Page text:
RUNNING TIME 135 minutes
WRITTEN BY Jeremy Brock and Andrew Davies
DIRECTED BY Julian Jarrold
STARRING Matthew Goode, Ben Whishaw, Emma Thompson, Michael Gambon, Greta Scacchi, Hayley Atwell
Here it is at last: the intelligent movie filmgoers have waited for all year. The film version of Evelyn Waugh’s Brideshead Revisited transforms one of the quintessential novels of the 20th century into one of the grandest, most enriching films of 2008. The 11-part 1981 miniseries was such a milestone in TV history that purists who watch the four-volume DVD set might squabble about the merits of reducing so much artistry into an almost two-and-a-half-hour film. But in the hands of director Julian Jarrold and writers Jeremy Brock and Andrew Davies, all of the high points of the sprawling story are artfully preserved in a compelling narrative that leaves you stunned. Trust me. The movie they have made of Brideshead Revisited is a masterpiece.
Captain Charles Ryder (sensationally played by Matthew Goode) is a moody British officer in 1944 whose brigade is stationed in a deserted castle called Brideshead, which was once owned by the aristocratic Flyte family. Memories rustle in his mind as he is swept back to 1922 and the days he spent at this estate as a poor Oxford student. Flashbacks cover the next 22 years of his life, which turns into something of a saga as he battles disillusion, failure, heartbreak, class differences and the personal demons of atheism. He enters the sanctified world of the arrogant Flytes quite by accident when their effete and insufferably spoiled youngest son, Lord Sebastian Flyte (Ben Whishaw), throws up through an open window in Charles’ unfashionable ground-floor campus digs. Feeling guilty, and intrigued by the handsome loner, Sebastian invites Charles to his elegant rooms for a dinner of Champagne and robin’s eggs, claiming his teddy bear Aloysius refuses to talk to him until he apologizes. Oxford is where worldly and corrupting things always happen in British films to nice boys who turn out to be either homosexuals or spies, or both. For Charles, being sucked into the exotic world of a titled family of staunch Catholic peers in the realm of Protestant England evokes feelings of great emotional intensity. Seduced by the splendor of Sebastian’s country manor at Brideshead—and by Sebastian, too, although their relationship through two decades remains homosexually platonic—Charles becomes a pawn in a power struggle between Sebastian and his draconian mother, Lady Marchmain (Emma Thompson), to save her sinful son from self-destruction. But alas, his friend is doomed to drink and sodomy, and on a trip to Venice, where his hedonistic father (Michael Gambon) lives with his Italian mistress (Greta Scacchi), Sebastian sinks deeper into depression when Charles shifts his affections to the Flytes’ lonely, mysterious daughter, Julia (Hayley Atwell). Lady Marchmain, who thrives on instilling Catholic fear, guilt and faith in the hereafter in her children and their guests, clashes with Charles, a dedicated heathen who lives in the here and now, and everyone is subjected to the tragic consequences. Julia becomes engaged to a stuffy American fortune hunter (Jonathan Cake), Charles is ejected from Brideshead, Sebastian ends up sick and destitute with a dying lover in Morocco, and the old dragon who dominates and rules her family, manipulating them like hand puppets, faces her own third-act finale decimated by grief.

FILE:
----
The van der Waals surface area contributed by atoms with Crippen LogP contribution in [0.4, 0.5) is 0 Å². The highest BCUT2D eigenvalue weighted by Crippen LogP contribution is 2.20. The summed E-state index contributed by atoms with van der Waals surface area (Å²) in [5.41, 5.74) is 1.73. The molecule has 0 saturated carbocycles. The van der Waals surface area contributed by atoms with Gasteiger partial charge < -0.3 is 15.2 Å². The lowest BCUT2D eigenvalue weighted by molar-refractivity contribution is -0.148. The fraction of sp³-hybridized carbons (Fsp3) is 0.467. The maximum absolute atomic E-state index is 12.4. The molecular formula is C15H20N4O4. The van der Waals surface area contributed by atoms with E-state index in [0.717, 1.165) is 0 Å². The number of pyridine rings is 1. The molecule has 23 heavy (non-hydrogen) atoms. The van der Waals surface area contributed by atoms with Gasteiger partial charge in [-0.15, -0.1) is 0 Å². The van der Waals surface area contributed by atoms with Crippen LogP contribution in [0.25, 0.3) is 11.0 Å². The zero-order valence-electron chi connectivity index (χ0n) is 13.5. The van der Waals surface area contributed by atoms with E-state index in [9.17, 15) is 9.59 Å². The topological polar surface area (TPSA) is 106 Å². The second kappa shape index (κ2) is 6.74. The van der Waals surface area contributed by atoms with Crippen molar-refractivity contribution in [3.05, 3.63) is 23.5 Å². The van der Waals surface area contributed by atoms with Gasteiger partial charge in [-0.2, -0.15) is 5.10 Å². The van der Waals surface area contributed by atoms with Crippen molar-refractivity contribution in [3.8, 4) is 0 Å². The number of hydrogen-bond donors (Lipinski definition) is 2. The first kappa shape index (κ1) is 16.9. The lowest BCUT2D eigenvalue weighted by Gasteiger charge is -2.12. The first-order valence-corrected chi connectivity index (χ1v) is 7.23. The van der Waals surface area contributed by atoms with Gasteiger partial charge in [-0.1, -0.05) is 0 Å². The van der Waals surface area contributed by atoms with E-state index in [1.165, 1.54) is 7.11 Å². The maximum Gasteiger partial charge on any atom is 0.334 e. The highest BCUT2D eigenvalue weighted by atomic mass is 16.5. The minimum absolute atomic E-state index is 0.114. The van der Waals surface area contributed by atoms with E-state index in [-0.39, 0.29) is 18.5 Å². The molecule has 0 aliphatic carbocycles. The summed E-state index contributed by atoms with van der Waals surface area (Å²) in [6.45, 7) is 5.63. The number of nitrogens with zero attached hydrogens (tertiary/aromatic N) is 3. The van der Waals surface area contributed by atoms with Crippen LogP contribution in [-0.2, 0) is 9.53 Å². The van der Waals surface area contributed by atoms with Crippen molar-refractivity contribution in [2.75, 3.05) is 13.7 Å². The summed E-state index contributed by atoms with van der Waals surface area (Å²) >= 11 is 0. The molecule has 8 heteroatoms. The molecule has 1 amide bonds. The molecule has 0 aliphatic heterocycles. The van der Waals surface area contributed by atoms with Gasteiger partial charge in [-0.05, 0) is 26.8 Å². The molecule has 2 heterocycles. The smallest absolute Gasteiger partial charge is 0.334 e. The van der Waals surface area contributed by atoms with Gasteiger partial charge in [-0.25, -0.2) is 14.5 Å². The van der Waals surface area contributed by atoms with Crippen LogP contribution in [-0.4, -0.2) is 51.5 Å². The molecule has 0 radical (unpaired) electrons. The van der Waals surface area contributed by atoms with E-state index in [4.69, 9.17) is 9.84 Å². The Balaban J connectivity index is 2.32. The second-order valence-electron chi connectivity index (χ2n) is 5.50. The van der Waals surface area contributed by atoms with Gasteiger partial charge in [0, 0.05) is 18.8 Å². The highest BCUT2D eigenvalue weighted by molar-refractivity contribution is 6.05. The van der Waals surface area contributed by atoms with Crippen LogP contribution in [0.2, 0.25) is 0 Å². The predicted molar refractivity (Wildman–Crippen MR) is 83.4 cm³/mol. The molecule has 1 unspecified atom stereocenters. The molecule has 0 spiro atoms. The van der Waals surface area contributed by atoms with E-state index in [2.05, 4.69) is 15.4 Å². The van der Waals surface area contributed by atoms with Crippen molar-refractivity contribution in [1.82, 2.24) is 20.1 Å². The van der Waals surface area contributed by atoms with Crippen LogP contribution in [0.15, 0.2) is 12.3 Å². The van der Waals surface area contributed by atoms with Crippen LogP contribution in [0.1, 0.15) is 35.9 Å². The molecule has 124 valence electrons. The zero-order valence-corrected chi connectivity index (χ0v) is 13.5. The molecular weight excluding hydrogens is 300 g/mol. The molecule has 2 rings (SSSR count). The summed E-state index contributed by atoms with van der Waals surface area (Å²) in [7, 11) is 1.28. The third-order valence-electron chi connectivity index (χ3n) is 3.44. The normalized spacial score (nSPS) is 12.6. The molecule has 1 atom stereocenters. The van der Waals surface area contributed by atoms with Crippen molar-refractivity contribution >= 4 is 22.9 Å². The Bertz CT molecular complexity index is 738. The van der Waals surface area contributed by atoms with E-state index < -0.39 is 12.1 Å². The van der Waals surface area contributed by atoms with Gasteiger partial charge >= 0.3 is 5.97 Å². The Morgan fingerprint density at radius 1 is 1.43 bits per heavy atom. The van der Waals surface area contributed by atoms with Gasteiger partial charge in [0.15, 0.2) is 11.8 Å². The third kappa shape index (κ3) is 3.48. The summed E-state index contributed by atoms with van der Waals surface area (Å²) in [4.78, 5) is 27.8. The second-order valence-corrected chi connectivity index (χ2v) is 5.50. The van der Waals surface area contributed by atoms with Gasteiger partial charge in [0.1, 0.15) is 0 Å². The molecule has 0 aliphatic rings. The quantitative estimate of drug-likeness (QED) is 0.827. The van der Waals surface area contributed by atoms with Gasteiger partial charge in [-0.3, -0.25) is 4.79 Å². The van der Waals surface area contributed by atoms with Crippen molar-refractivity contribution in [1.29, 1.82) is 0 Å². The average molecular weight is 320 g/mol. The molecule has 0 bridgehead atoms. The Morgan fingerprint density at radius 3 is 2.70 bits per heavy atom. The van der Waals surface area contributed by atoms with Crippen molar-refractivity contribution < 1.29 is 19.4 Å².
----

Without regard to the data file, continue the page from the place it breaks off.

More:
Fine as they are, Emma Thompson lacks the regal beauty and graceful coldness of Claire Bloom in the miniseries, and Michael Gambon is no Laurence Olivier, especially in his death scenes. The role of Charles’ own pompous, self-absorbed father, so memorably played by John Gielgud, has been reduced to an afterthought. But the two men of central focus are compelling and tenderly nuanced: Matthew Goode, last seen as the brother who brings home the tennis pro who orchestrates his sister’s downfall in Woody Allen’s Match Point, and the punishingly frail, aesthetic Ben Whishaw, most vividly remembered as the mass murderer in Tom Tykwer’s Perfume, makes a matchless counterpart as the colorful, catastrophic Sebastian. If the film has detractors among literary purists, I feel certain even they will recognize it as eloquent and unforgettable as a movie adaptation can be. Waugh’s descriptions of the nostalgia of vulnerable youth are beautifully captured in clear, crisp images. The conflicting themes of an outsider longing for a social status he can never achieve, willing to endure any humiliation to get it, and the ruinous lessons learned by living above his station are clearly defined, and the root of the Flyte family madness that has always been buried in Catholicism has never been so expertly explained. I don’t remember any film better accomplished in the detailing of what it feels like to be welcomed into a beatific world of such wealth and privilege, then demolished by the desire to be a part of it. Some can call it this year’s Atonement, but Brideshead Revisited is a consummate, devastating artistic triumph in a class by itself. After a summer of horror, it makes you grateful to go back to the movies again. You leave Brideshead Revisited with hope restored and sanity preserved. This is art, preserved in aspic.